The resulting technology perspectives were collected and synthesized into 100 papers by the Scanning Centre and the IFTF as they looked at potential developments in the field of science and technology over the next 50 years. The forecast comprised a short “outlook” and an Accompanying “snippet”; a set of overarching themes; and a map of the future. One example of a single-sentence outlook and its “snippet”—here, radio frequency identification—is as follows:

Tracking objects is made easy by RFID

Radio Frequency Identification Devices (RFID) tagging systems will probably be widely used by government, industry, retailers and consumers to identify and track physical objects by 2015.

This will vastly improve corporate inventory management, increase the efficiency of logistics, reduce loss (including through theft) at all stages between manufacturer and end-user, facilitate scientific research in hospitals by making it easier to track patients and lab samples, and make mislaid objects a thing of the past as individuals will be able to “google” and hence locate objects.

IFTF identified six science and technology (S&T) themes from the forecast:

  • Small world,

  • Intentional biology,

  • Extended self,

  • Mathematical world,

  • Sensory transformation, and

  • Lightweight infrastructure.

It also identified three meta themes: democratized innovation, transdisciplinarity, and emergence. The map of the future in Figure 6-1 was created by IFTF.

The results of the forecast were published both in a report and on the Horizon Scanning Centre’s Web site. They were then were used to test strategic assumptions and to identify contingency trigger points to monitor. An impact audit was performed that weighed the identified risks against existing projects and priorities. The results were used to generate new questions and create fresh strategic priorities that could be fed back into the forecasting system. See Figure 6-2 for a diagram of the Delta Scan forecasting process.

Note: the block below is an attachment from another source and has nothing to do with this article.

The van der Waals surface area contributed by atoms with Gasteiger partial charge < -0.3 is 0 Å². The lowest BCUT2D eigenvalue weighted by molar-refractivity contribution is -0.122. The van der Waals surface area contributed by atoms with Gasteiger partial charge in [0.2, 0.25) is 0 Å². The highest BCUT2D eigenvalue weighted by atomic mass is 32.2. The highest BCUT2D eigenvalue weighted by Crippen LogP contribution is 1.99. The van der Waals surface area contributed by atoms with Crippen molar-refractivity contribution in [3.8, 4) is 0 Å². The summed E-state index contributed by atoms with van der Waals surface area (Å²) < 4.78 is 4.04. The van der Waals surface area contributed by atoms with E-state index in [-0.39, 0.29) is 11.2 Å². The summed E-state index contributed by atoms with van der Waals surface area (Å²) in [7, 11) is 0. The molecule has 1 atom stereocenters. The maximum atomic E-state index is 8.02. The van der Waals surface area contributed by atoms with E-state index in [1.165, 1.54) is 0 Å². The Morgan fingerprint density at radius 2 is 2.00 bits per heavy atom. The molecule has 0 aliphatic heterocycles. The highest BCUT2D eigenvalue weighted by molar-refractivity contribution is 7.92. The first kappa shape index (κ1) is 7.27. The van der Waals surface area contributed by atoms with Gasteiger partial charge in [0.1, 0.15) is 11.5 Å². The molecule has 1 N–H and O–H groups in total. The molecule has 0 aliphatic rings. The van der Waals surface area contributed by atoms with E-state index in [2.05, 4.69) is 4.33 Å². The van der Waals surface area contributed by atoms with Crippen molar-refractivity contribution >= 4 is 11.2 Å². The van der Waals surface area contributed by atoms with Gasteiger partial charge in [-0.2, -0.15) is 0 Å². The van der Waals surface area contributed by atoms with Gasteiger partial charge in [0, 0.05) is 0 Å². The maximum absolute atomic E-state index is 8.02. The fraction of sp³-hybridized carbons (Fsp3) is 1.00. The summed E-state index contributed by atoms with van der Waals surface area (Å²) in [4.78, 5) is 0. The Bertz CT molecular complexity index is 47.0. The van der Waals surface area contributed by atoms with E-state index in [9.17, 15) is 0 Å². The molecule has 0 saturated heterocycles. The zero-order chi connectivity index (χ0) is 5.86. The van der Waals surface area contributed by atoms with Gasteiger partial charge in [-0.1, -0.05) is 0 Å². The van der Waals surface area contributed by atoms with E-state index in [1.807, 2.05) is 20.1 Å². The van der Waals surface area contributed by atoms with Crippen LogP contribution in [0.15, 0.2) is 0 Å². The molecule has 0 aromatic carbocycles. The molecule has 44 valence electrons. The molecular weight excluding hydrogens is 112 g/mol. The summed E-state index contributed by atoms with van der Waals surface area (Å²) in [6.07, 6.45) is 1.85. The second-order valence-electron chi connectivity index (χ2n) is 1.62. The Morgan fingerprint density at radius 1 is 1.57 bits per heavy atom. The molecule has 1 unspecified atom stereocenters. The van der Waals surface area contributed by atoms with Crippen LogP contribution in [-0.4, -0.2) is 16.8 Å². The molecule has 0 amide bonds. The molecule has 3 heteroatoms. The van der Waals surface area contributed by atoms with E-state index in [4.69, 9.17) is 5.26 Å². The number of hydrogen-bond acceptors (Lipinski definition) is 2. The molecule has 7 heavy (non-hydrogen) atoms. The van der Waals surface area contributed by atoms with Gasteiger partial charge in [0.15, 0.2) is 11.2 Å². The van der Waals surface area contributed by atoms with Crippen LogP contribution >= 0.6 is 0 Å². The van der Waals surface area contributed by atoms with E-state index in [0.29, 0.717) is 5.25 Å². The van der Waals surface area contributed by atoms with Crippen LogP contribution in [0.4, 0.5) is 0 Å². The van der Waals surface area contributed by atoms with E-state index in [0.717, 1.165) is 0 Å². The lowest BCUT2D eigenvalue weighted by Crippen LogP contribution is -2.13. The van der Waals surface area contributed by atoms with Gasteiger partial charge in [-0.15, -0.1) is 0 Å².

Strengths and Weaknesses

A strength of this forecasting platform is that its goals, process, and approach were well defined from inception. It was designed to ensure that the architecture of the underlying data store could support and produce a forecast. The forecasting process was straightforward, practical, and used established forecasting methods such as interviews with experts and professionally led workshops. The system was developed with a modest level of resources and called on professional forecasters (IFTF staff) for help. Participants were drawn from areas of expertise that corresponded to stakeholders’ priorities. The output of the forecast was clear and concise and helped to drive decision making, program direction, and resource allocation. In addition, the resulting time line and wiki are useful to future planners and forecasters. The system, though not persistent, was designed to be iterative.

The system’s potential weaknesses include its lack of support for languages other than English, its emphasis on data of local rather than global origin, the exclusive use of expert views, and the single-dimensionality of the resulting forecast, which failed to offer alternatives to its vision of the future. The system was designed as an iterative platform for forecasting, but the time between forecasts is relatively long, and new signals do not immediately impact the forecast. The system requires the discrete linear processing of each step (goal setting, process design, interviews and scans, data normalization and preparation, workshops, synthesis, and audit of impact), and within each forecasting cycle all steps must be completed before a new forecast is produced. The system is therefore not designed to be persistent. While the resulting forecast was insightful, it was not particularly surprising. Topic areas

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